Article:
Example: Moriarty (2003: 33). / Bourdieu and Passeron (1977: 22).

 

JOURNAL ARTICLE

In the List of References: Author 1 (Last name inverted), Author 2 (including full last name, last name is not inverted), and Author 3. Year of Publication. “Title of Article.” Name of Publication Volume Number (Issue Number, if applicable): Page Numbers.

Example: Forst, Rainer. 2017. “Political Liberalism: A Kantian View.” Ethics 128 (1): 123–144.

In the Text: (Last Name of Author(s) Year of Publication: Page Number(s)).

Example: (Forst 2017: 125).

In a Footnote: Last Name of Author(s) (Year of Publication: Page Number(s)).

Example: Forst (2017: 125).

 

EDITED BOOKS

In the List of References: Author 1 (last name inverted), Author 2 (last name is not inverted), and Author 3 (last name is not inverted), ed./eds. Year of Publication. Name of Publication. Publisher’s City, State (if applicable, in abbreviated form): Publisher’s Name.

Example: Harris, John, ed. 2001. Bioethics. Oxford: Oxford University Press. / Ben-Moshe, Liat, Chris Chapman, and Allison C. Carey, eds. 2014. Disability Incarcerated: Imprisonment and Disability in the United States and Canada. New York, NY: Palgrave Macmillan.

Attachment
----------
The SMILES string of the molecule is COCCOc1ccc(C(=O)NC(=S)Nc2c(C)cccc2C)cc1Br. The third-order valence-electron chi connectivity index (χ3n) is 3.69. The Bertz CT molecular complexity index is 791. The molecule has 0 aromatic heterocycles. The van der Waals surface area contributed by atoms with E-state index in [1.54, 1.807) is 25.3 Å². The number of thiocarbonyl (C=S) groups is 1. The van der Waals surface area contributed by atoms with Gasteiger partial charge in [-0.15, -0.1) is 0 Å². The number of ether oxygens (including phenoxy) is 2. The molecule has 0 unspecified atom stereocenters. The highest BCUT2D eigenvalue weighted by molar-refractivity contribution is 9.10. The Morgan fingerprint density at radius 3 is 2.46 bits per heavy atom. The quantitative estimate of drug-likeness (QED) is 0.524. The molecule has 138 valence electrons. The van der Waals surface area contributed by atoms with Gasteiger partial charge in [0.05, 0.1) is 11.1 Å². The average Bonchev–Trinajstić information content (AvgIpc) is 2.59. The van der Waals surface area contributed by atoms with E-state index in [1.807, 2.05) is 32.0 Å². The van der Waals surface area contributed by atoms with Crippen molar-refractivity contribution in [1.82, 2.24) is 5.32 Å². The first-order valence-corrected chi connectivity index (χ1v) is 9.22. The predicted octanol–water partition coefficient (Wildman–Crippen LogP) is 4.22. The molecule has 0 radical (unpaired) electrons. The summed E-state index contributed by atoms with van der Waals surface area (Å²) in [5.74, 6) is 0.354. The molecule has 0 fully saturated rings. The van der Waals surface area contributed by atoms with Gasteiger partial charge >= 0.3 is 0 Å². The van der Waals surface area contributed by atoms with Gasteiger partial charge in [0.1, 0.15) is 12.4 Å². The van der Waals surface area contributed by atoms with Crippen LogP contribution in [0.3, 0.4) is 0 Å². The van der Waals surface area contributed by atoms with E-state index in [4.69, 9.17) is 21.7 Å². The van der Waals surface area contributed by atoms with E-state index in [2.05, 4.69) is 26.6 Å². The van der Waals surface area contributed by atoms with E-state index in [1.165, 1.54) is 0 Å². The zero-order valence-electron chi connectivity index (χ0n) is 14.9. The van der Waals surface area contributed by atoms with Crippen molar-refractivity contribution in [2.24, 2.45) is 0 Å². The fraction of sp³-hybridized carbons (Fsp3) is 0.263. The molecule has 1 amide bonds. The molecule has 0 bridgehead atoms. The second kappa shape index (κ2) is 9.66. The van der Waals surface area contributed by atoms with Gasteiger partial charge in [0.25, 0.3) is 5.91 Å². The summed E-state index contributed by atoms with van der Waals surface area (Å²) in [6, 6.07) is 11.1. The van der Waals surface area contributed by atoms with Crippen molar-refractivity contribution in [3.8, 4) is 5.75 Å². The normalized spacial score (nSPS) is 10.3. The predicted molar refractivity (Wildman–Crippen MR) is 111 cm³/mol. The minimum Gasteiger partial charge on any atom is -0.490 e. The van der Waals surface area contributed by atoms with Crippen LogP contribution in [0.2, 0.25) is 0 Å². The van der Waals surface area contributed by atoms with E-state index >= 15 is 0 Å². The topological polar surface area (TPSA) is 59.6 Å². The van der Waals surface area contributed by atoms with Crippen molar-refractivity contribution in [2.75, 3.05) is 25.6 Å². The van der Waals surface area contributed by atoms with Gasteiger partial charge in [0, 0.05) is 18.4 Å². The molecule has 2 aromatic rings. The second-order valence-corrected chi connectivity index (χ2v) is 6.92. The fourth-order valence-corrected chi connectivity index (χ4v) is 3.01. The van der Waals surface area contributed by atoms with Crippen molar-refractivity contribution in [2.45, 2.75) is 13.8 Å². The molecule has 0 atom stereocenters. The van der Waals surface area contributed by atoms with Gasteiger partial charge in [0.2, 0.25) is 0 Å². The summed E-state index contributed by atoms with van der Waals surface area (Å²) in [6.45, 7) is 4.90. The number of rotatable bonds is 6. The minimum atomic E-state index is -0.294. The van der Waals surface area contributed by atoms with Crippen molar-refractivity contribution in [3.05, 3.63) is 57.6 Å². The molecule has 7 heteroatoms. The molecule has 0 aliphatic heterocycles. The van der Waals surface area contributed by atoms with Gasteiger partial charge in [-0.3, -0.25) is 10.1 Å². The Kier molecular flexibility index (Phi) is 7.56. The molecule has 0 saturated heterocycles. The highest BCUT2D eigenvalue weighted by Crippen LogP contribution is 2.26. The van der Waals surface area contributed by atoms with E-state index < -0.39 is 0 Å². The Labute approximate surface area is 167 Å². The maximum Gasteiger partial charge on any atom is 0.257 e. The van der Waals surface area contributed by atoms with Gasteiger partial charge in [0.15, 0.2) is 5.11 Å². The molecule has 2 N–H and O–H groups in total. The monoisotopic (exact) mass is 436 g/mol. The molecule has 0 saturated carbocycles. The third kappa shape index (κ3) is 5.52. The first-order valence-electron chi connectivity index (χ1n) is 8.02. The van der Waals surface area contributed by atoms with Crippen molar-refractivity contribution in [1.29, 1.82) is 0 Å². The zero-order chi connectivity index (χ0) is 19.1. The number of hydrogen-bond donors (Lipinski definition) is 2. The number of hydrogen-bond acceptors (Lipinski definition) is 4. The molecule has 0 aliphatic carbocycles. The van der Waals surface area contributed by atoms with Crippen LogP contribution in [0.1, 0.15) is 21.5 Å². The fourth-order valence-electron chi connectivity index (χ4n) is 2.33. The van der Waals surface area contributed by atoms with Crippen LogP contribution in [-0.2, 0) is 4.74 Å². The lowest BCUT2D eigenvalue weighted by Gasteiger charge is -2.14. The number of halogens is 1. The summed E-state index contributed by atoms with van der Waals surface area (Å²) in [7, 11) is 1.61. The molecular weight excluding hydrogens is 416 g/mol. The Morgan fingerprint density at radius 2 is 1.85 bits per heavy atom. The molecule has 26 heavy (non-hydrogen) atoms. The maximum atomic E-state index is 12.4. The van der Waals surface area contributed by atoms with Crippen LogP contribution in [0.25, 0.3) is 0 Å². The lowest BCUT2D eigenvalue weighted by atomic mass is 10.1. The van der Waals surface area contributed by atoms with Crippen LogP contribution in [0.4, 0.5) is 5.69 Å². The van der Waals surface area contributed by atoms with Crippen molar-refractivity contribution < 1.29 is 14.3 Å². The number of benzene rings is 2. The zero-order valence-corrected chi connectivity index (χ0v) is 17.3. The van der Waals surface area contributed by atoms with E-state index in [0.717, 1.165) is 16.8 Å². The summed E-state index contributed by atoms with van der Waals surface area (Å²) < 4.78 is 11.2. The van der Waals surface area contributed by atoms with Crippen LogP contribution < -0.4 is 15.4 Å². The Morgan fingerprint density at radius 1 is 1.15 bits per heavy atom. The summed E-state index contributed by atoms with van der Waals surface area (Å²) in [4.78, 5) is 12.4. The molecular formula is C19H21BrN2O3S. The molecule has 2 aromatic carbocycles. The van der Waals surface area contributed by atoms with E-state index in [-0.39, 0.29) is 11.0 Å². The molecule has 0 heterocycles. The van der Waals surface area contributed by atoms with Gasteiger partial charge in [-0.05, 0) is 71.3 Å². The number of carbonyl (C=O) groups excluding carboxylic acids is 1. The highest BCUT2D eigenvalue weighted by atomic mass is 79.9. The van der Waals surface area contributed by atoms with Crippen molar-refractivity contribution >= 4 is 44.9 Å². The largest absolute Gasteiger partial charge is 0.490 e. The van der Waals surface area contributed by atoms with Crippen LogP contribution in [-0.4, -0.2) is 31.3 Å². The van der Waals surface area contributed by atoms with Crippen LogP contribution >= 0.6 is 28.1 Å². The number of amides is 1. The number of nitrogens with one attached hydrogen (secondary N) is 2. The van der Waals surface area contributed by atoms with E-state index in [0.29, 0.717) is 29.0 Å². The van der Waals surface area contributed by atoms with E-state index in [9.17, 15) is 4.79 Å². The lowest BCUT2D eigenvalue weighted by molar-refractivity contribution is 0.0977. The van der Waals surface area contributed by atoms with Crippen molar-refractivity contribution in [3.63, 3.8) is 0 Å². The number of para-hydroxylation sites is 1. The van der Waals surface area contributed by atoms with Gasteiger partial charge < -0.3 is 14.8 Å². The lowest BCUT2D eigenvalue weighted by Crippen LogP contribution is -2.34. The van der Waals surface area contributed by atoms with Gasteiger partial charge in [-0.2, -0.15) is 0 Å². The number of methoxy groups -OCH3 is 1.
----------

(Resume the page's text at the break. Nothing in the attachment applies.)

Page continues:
In the Text: (Last Name of Author(s) Year of Publication: Page Number(s)).

Example: (Harris 2001: 30). / (Ben-Moshe, Chapman, and Carey 2014: 58).

In a Footnote: Last Name of Author(s) (Year of Publication: Page Number(s)).

Example: Harris (2001: 30). / Ben-Moshe, Chapman, and Carey (2014: 58).

 

ARTICLES/CHAPTERS IN A BOOK

In the List of References: Author 1 (last name inverted), Author 2 (including full last name, last name is not inverted), and Author 3. Year of Publication. “Title of Article.” In: Book Author (last name inverted), ed. Name of Publication. Publisher’s City, State (if applicable, in abbreviated form): Publisher’s Name, pp.: Page Number(s).